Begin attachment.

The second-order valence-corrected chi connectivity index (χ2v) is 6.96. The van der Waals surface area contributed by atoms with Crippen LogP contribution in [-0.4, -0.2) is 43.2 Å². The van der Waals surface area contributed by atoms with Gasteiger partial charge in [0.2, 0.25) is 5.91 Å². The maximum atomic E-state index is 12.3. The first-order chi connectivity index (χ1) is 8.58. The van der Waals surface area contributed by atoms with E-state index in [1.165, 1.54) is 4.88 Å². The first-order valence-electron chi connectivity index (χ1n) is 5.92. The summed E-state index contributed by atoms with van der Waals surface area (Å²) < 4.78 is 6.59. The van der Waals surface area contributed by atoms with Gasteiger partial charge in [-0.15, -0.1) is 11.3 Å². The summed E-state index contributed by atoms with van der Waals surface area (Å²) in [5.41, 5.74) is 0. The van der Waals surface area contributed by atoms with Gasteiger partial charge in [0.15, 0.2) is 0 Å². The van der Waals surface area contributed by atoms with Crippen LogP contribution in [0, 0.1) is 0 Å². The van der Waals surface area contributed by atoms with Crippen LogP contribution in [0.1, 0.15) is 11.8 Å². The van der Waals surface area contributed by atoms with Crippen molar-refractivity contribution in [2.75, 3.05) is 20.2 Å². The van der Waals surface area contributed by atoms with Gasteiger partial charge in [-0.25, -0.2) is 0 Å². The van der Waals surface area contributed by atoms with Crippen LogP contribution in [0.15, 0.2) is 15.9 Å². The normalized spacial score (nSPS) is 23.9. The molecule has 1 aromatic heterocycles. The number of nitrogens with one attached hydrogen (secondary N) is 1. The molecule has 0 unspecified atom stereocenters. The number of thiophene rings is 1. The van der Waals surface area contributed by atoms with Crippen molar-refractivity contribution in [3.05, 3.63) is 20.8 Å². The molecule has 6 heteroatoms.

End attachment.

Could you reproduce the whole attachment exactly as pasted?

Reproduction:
The second-order valence-corrected chi connectivity index (χ2v) is 6.96. The van der Waals surface area contributed by atoms with Crippen LogP contribution in [-0.4, -0.2) is 43.2 Å². The van der Waals surface area contributed by atoms with Gasteiger partial charge in [0.2, 0.25) is 5.91 Å². The maximum atomic E-state index is 12.3. The first-order chi connectivity index (χ1) is 8.58. The van der Waals surface area contributed by atoms with E-state index in [1.165, 1.54) is 4.88 Å². The first-order valence-electron chi connectivity index (χ1n) is 5.92. The summed E-state index contributed by atoms with van der Waals surface area (Å²) < 4.78 is 6.59. The van der Waals surface area contributed by atoms with Gasteiger partial charge in [-0.15, -0.1) is 11.3 Å². The summed E-state index contributed by atoms with van der Waals surface area (Å²) in [5.41, 5.74) is 0. The van der Waals surface area contributed by atoms with Gasteiger partial charge in [0.15, 0.2) is 0 Å². The van der Waals surface area contributed by atoms with Crippen LogP contribution in [0, 0.1) is 0 Å². The van der Waals surface area contributed by atoms with Crippen LogP contribution in [0.1, 0.15) is 11.8 Å². The van der Waals surface area contributed by atoms with Crippen molar-refractivity contribution in [2.75, 3.05) is 20.2 Å². The van der Waals surface area contributed by atoms with Gasteiger partial charge in [-0.25, -0.2) is 0 Å². The van der Waals surface area contributed by atoms with Crippen LogP contribution in [0.15, 0.2) is 15.9 Å². The normalized spacial score (nSPS) is 23.9. The molecule has 1 aromatic heterocycles. The number of nitrogens with one attached hydrogen (secondary N) is 1. The molecule has 0 unspecified atom stereocenters. The number of thiophene rings is 1. The van der Waals surface area contributed by atoms with Crippen molar-refractivity contribution in [3.05, 3.63) is 20.8 Å². The molecule has 6 heteroatoms.